We know plenty about blackholes but never got a glimpse at any photo. And because of the powerful gravity that they have, no science and no instrument so far had been able to capture the image of a blackhole in more than 100 years of it existence in theory. But today, we have the first ever picture of the blackhole, all thanks to the scientific community that worked on it.
The Event Horizon Telescope
The Event Horizon Telescope (EHT) is an assembly of a number of telescopes brought in together making an array with the aim to capture the first ever picture of a blackhole. The array of these telescopes essentially makes one big telescope the size of the earth, making it a very powerful telescope and an instrument that we have no other way to build. This EHT is the reason why we now don’t have to rely on black hole illustrations anymore, which we have had ever since physicists had first conceived a blackhole.
The EHT making one big earth-sized telescope consists of 8 telescopes from around the world, each of which had generated about 350 terabytes of data per day and was synced with atomic clocks, accurate to within one second every 100 million years.
Many institutes and 8 telescopes are a part of this project and two of India’s telescopes also are a part of it. India’s Giant Metrewave Radio Telescope (GMRT) of the National Center for Radio Astrophysics, Pune and the Ooty radio telescope are the two Indian telescopes.
In order to understand the detection mechanism of a black hole, it is important to understand what an event horizon is. An event horizon is a boundary at which all the matter begins to suck into a blackhole. At the centre of this black hole is the singularity a point with infinite density called singularity and this is where the physics that we know till today becomes questionable.
It the point where nothing, not even light can escape.
The Mechanism Behind
This particular method of imaging an astronomical object with the help of an array of telescope is called Very Long Baseline Interferometry (VLBI). It correlates time-stamped data from distant telescopes, to boost the signals and quiet the noise. Each pair of telescopes contributes to the final image obtainable.
SCIENTISTS: “We’ve produced the first-ever image of a supermassive Black Hole, 55-million light years away” RESPONSE: “Oooh!”
SCIENTISTS: “We’ve concluded that humans are catastrophically warming Earth” RESPONSE: “That conflicts with what I want to be true, so it must be false”
It is difficult to directly image a blackhole because of a number of reasons:
1. Small size: Although blackholes are huge in mass, they are also compact. They are very tiny objects and with the instruments that we have today it is difficult to measure them. The blackhole at the centre of our galaxy Sagittarius A* has a mass of 4 billion suns, fitting inside the orbit of Mercury. It has an event horizon smaller across than the distance between the sun and Earth. And it’s roughly 26,000 light-years away, so it takes up a minuscule amount of sky, which is just a few billionths the width of the full moon. That shows how compact they are. The larger the telescope, the more resolving power it has, and the smaller the details it can make. To detect something this compact with the telescope resolutions that we have is impossible.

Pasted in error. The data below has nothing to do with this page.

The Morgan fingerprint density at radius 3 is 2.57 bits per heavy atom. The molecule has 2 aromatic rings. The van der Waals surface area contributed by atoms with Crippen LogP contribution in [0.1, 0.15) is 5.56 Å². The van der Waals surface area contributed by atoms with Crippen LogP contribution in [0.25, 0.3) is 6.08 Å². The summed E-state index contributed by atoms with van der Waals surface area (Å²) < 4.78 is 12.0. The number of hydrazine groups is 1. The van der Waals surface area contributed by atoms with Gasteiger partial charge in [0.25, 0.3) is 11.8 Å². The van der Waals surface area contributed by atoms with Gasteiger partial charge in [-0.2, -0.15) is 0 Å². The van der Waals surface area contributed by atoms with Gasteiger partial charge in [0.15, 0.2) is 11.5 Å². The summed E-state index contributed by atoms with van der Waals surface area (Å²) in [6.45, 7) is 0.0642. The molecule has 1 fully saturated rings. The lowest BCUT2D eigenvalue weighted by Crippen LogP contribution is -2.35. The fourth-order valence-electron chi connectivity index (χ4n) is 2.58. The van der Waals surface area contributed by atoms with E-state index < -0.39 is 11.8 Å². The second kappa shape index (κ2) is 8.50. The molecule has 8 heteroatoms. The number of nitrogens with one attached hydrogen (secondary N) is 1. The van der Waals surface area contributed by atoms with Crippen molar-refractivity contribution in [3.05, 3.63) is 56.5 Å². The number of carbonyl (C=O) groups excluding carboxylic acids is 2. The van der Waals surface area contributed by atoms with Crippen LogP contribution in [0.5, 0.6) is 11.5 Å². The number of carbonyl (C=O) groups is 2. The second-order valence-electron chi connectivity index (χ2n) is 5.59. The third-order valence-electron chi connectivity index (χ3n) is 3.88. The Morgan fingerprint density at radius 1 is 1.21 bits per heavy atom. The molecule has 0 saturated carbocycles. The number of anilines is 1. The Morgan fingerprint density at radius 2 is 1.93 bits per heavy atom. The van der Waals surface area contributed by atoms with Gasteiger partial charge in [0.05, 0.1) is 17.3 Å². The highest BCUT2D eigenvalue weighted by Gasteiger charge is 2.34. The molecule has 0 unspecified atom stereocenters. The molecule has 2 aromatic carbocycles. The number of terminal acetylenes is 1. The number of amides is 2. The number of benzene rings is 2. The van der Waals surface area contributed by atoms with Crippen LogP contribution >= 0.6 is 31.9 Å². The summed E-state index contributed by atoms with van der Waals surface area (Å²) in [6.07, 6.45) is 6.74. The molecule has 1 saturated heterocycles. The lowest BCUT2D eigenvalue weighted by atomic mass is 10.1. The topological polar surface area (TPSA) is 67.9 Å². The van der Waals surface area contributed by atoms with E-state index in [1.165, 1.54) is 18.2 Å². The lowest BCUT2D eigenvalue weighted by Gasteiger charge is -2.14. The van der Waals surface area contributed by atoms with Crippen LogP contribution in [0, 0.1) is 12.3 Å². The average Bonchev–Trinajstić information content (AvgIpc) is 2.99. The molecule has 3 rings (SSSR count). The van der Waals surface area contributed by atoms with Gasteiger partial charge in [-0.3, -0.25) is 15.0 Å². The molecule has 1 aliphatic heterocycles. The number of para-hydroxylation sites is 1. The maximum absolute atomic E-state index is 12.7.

2. Distance: Apart from the blackholes being compact objects, they are also very far away. It gives the same hurdle of the telescope. Our star Sun lies at 8 kiloparsec from the center of our galaxy, on what is known as the Orion Arm of the Milky Way. With the resolution that we have today, it is impossible to capture an object which is tiny and that far away.
3. Frequency: In order to detect a blackhole image from the earth, there has to be some amount of light that has to travel from the edge of the blackhole and reach the telescopes without getting absorbed or disturbed by any obstacle on the way. It also has to make it through the earth’s atmosphere. A lot of frequencies of light do not make it through the Earth’s atmosphere, making it difficult to achieve.
Another challenge was the weather. They had to have clear weather at all these pla es of telescopes in the world at the same time so that the image is captured the ssame eay from all telescopes.
About The Image
The first blackhole image released on 10th April is of the center of the galaxy called M87 and is 54 million light years away, which means that the image is very old. It is named Pōwehi, meaning “embellished dark source of unending creation” in Hawaiian.
The image has a central dark region surrounding a dark region around it. The bright part is the matter and light swirling around the central blackhole, with the brighter side moving toward us. The dark part is the blackhole’s shadow, which includes the event horizon, plus the region where light could escape but does not. The size and the shape of the shadow that is seen is a confirmation from the general theory of relativity. This is in excellent correlation with Einstein’s prediction of relativity, passing one of his theories another crucial test.
Contribution From A Grad Student
The black hole picture also has a major contribution from a grad student from MIT, Katie Bouman, who helped develop a computer program while still in school in 2016. It helped create the image of the black hole. She also led testing to verify the images.
The algorithm was named CHIRP (Continuous High-resolution Image Reconstruction using Patch priors) and it needed to combine data from the eight radio telescopes around the world working under Event Horizon Telescope. Astronomical signals reach the radio telescopes at slightly different rates, the researchers had to figure out how to account for that so calculations would be accurate and visual information could be extracted.
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